Week One of the Adaptability Project Group’s three-week summer seminar is in the books. Most of this week was spent doing research for the proposals that we’ll be pitching in our own version of Shark Tank next Thursday, but today was a little different. My team met for about 40 minutes with our CFO first thing this morning to show him our progress on our “technology renaissance” proposal; after that, the rest of the day wasn’t about our proposals at all.
Our HOS and CFO brought in David Lacey of the Hirshorn Company to lead a class in management skills. In addition to the members of the Adaptability Group, everyone at George School who manages people was invited to attend. Although many of the teachers on the Adaptability Group are just faculty members who don’t have “direct reports,” the project was originally conceived by our HOS as a way to cultivate leadership in mid-career teachers. The project shed that identity as Nancy developed the concept, but it still retains an element of that idea in the composition of the group. In fact, two members of the group will be department heads for the first time next year, and I’m stepping into a full-time administrative position next year (albeit one without a supervisory role).
Lacey was a matter-of-fact presenter, and he encouraged Q&A and discussion. He is working with a number of other schools, so he was able to tailor the message of his rather for-profit-y, corporate management seminar for our hierarchically flat, consensus-based, idiosyncratic school culture. Honestly, I think we all felt that we need more of this kind of training, and even though it is a bit like medicine that you have to hold your nose and swallow, it is good for you in the long run. Even though I don’t manage direct-reports, I’ll be reporting to a new interim Dean of Students next year, and Lacey’s material got me thinking about what that supervisor-supervisee relationship should optimally look like. And which box in Lacey’s four-quadrant matrix do I want to fit into: star, go-to performer, delinquent, or “not a fit”? As part of his services to GS, Lacey is making himself available to our people this year if they need coaching on how to deal with a difficult management situation. The extra attention paid to how we evaluate people could be a boon to the school, and that isn’t because we have a lot of personnel problems. High performing people yearn for meaningful feedback delivered in a timely way, so everyone can benefit from more professionally carried-out evaluations.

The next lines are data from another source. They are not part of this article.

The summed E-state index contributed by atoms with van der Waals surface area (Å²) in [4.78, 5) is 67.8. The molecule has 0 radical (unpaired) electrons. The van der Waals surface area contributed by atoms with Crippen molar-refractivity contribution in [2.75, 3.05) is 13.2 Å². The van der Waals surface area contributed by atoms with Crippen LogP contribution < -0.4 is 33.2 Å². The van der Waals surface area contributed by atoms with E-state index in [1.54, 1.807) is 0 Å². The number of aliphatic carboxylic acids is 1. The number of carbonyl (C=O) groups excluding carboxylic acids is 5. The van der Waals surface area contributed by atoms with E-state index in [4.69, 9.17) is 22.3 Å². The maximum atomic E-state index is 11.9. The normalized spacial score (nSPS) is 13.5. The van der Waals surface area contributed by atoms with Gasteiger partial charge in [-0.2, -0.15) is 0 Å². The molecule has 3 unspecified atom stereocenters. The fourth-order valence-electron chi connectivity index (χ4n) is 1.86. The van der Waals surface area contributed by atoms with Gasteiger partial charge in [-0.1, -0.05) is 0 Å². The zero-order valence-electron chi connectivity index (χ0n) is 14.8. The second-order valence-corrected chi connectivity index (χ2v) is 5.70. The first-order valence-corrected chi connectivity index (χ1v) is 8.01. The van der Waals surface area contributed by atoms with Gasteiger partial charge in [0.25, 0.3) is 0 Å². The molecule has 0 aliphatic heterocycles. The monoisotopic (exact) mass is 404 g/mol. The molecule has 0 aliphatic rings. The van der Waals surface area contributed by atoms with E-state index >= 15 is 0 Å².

After lunch, our CFO (my friend, Michael — I regret all of this avoidance of people’s names) was asked to present to just the members of the Adaptability Group on our technology budget and where that money goes. I think the plan was for this to take about one hour and then we would get down to our group work. Instead, we kept getting sidetracked into an excellent and far-ranging conversation that took two hours. A lot of the topics that were discussed in the morning were on our minds, such as managing Millennials, our non-hierarchical decision-making process, and coping with change. We did ultimately learn about all of the ways in which technology has expanded to play a larger and larger role in the school over time. For example, once upon a time telephones were not something our IT department had to think about; now all those phones are devices connected to the network. Since my team’s proposal next week is all about technology, this discussion was very useful. On the other hand, my team is comprised of four faculty members who are pretty techy in the first place.
As we shift from Week One to Week Two, we still have a lot of unfinished work. Week One was supposed to be the R+D week, but I think all of the teams need to use Monday and maybe Tuesday of next week to finish their research. Week Two is supposed to be about developing the presentations that we’ll give to the “sharks” next Thursday, and I foresee a late night coming my way on Wednesday. Nancy is going to give us the rubric for our presentations on Monday, and I understand that we are going to have something like 30-40 minutes for our presentation. On Shark Tank they are, what, two minutes long? So these aren’t elevator pitches, they are fully developed presentations that might include supplementary handouts, 50+ slides, carefully choreographed hand-offs among the members of our team, etc. I might even need to put on a suit!
Have a great weekend everyone, and happy Fathers Day to all of the dads out there. Look for me on #satchat on Saturday morning at 7:30am.